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28. Bell AW, Greenwood PL. Prenatal origins of postnatal variation in growth, development and productivity of ruminants. Anim Prod Sci 2016;56(8):1217–1232. 29. Bauman DE, Currie B. Partitioning of nutrients during pregnancy and lactation: a review of mechanisms involving homeostasis e homeorhesis. J Dairy Sci 1980;63(9):1514-1529. 30. Brameld JM, Greenwood PL, Bell AW. Biological mechanisms of fetal development relating to postnatal growth, efficiency and carcass characteristics in ruminants, in: Greenwood PL, et al, editors. Managing the prenatal environment to enhance livestock productivity. Dordrecht: Springer Science and Business Media 2010;93120.

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https://doi.org/10.22319/rmcp.v13i4.6006 Article

Risk factors associated with lentivirus seroprevalence in sheep and goat herds from northeastern Mexico

Rogelio Ledezma Torres a José C. Segura Correa b Jesús Francisco Chávez Sánchez a Alejandro José Rodríguez García a Sibilina Cedillo Rosales a Gustavo Moreno Degollado a Ramiro Avalos Ramírez a*

a

Universidad Autónoma de Nuevo León, Nuevo León. Facultad de Medicina Veterinaria y Zootecnia. Campus de Ciencias Agropecuarias, calle Francisco Villa s/n colonia ExHacienda El Canadá, 66050. General Escobedo, Nuevo León, México. b

Universidad Autónoma de Yucatán. Facultad de Medicina Veterinaria y Zootecnia. Campus de Ciencias Biológicas y Agropecuarias. Mérida, Yucatán, México.

*Corresponding author: ramiro.avalosrm@uanl.edu.mx

Abstract: A cross-sectional study was conducted with the purpose of determinate the risk factors associated with the serological frequency of small ruminant lentivirus (SRLV) in sheep and goats from northeastern Mexico. From 128 herds, 71 of goats, 32 of sheep and 25 mixed herds (goats + sheep), 768 individual sera were collected from animals ≥1 yr old. From each herd, 4 to 5 serum samples were mixed and analyzed by ELISA to identify antibodies against SRLV glycoprotein 135. Samples were obtained from randomly selected animals in 2019 and 2020. A questionnaire was applied to the producers and the data were analyzed to

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determine the risk factors associated with herd seropositivity by logistic regression. The proportion of seropositive herds, overall, was estimated at 50.6 %. According to the type of herd, seropositivity in goat herds was 62.0 %, in sheep herds 25.4 % and 50.2 % in mixed herds. The risk factors associated with the presence of antibodies against SRLV were the presence of animals with arthritis, veterinary care, reuse of needles, nerve alterations, low pregnancy rate, type of herd and mastitis. Serological frequency indicates a high endemicity of SRLV in small ruminant herds from northeastern Mexico. Key words: Retrovirus epidemiology, Small ruminants, Arthritis, Veterinary care, Biosecurity on farms.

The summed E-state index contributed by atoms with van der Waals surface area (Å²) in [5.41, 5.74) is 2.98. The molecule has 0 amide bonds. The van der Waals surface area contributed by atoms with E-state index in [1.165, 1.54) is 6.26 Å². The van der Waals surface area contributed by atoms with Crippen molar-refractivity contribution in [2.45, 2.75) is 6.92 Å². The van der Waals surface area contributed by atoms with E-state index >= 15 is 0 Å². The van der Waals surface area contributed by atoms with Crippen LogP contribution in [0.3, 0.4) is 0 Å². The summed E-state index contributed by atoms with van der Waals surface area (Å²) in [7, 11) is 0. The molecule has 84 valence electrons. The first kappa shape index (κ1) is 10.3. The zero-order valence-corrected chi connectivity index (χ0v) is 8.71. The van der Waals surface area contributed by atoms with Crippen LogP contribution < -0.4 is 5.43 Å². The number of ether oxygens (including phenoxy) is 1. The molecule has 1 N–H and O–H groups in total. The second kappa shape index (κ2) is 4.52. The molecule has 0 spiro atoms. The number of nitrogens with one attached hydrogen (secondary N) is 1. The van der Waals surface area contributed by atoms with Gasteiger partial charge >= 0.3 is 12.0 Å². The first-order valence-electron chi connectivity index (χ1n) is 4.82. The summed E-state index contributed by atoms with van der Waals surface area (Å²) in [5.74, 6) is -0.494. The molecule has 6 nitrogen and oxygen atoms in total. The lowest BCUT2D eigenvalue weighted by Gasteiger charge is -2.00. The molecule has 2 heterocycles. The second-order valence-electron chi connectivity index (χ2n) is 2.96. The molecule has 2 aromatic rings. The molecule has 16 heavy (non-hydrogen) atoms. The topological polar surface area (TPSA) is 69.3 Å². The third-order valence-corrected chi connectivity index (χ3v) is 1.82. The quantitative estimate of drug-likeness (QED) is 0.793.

Received: 11/06/2021 Accepted: 07/04/2022

Introduction In northeastern Mexico, sheep and goats are the two species of ruminants with the greatest territorial dispersion and form one of the main economic livelihoods for the rural population of this area(1,2). In most of the herds from this area, a semi-extensive management system is practiced, in which the animals graze during the day, and before the spend the night in artisanal pens made of plant material from the region. Usually, no protein supplement, vitamins are offered, or adequate sanitary management is applied. Reports associated with health, reproduction and productivity disorders are common in herds(3,4,5). Obviously, the lack of technical assistance, training, absence or lack of biosecurity, among others, contribute to these health problems(2,6). Of the viral agents that affect sheep and goats, the infection caused by the small ruminant Lentivirus (SRLV) has become relevant in recent years(7,8). SRLV is a non-zoonotic virus of the genus Lentivirus, subfamily Orthoretrovirinae and family Retroviridae, highly contagious and infectious among goats and sheep(9). Initially, SRLV was named caprine arthritis encephalomyelitis virus or ovine progressive pneumonia virus (also called MaediVisna virus) since it was considered as two different pathogens specific to goats and sheep, respectively. However, it has been recognized that this virus can cross the species barrier and infect both ruminants(10,11). In addition, molecular genetic studies have shown that, genetically, SRLV is the same virus, so it is currently recognized as a single virus with viral variants adapted to goats and sheep(12). SRLV infections are lifelong and are characterized